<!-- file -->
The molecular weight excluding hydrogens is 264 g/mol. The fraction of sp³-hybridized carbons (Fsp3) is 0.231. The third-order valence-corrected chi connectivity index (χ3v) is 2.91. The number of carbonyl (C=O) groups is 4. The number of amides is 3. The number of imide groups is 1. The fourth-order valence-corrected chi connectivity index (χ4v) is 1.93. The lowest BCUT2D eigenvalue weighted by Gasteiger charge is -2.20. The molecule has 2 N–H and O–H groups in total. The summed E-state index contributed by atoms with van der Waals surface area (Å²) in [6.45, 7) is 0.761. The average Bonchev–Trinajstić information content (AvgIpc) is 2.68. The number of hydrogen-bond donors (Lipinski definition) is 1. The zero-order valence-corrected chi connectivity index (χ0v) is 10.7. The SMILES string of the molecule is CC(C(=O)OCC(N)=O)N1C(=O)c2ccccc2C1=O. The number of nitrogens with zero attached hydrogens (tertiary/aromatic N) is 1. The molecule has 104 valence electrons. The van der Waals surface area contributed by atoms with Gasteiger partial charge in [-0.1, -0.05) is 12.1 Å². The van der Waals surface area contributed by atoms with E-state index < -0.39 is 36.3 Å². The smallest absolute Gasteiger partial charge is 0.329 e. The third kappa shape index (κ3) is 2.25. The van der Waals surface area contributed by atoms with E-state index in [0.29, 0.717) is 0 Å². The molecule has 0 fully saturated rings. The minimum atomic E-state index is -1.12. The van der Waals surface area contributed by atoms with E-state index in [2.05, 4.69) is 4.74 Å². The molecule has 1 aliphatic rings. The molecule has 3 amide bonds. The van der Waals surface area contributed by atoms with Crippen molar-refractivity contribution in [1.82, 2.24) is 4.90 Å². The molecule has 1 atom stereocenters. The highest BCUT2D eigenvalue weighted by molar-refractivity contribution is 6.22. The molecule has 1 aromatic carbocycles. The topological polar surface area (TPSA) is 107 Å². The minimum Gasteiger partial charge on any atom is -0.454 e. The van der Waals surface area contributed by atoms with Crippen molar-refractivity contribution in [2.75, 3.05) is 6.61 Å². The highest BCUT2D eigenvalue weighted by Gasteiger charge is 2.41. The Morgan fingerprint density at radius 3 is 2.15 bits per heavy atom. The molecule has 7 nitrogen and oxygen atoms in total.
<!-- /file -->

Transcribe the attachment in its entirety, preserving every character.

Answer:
The molecular weight excluding hydrogens is 264 g/mol. The fraction of sp³-hybridized carbons (Fsp3) is 0.231. The third-order valence-corrected chi connectivity index (χ3v) is 2.91. The number of carbonyl (C=O) groups is 4. The number of amides is 3. The number of imide groups is 1. The fourth-order valence-corrected chi connectivity index (χ4v) is 1.93. The lowest BCUT2D eigenvalue weighted by Gasteiger charge is -2.20. The molecule has 2 N–H and O–H groups in total. The summed E-state index contributed by atoms with van der Waals surface area (Å²) in [6.45, 7) is 0.761. The average Bonchev–Trinajstić information content (AvgIpc) is 2.68. The number of hydrogen-bond donors (Lipinski definition) is 1. The zero-order valence-corrected chi connectivity index (χ0v) is 10.7. The SMILES string of the molecule is CC(C(=O)OCC(N)=O)N1C(=O)c2ccccc2C1=O. The number of nitrogens with zero attached hydrogens (tertiary/aromatic N) is 1. The molecule has 104 valence electrons. The van der Waals surface area contributed by atoms with Gasteiger partial charge in [-0.1, -0.05) is 12.1 Å². The van der Waals surface area contributed by atoms with E-state index < -0.39 is 36.3 Å². The smallest absolute Gasteiger partial charge is 0.329 e. The third kappa shape index (κ3) is 2.25. The van der Waals surface area contributed by atoms with E-state index in [0.29, 0.717) is 0 Å². The molecule has 0 fully saturated rings. The minimum atomic E-state index is -1.12. The van der Waals surface area contributed by atoms with E-state index in [2.05, 4.69) is 4.74 Å². The molecule has 1 aliphatic rings. The molecule has 3 amide bonds. The van der Waals surface area contributed by atoms with Crippen molar-refractivity contribution in [1.82, 2.24) is 4.90 Å². The molecule has 1 atom stereocenters. The highest BCUT2D eigenvalue weighted by molar-refractivity contribution is 6.22. The molecule has 1 aromatic carbocycles. The topological polar surface area (TPSA) is 107 Å². The minimum Gasteiger partial charge on any atom is -0.454 e. The van der Waals surface area contributed by atoms with Crippen molar-refractivity contribution in [2.75, 3.05) is 6.61 Å². The highest BCUT2D eigenvalue weighted by Gasteiger charge is 2.41. The Morgan fingerprint density at radius 3 is 2.15 bits per heavy atom. The molecule has 7 nitrogen and oxygen atoms in total.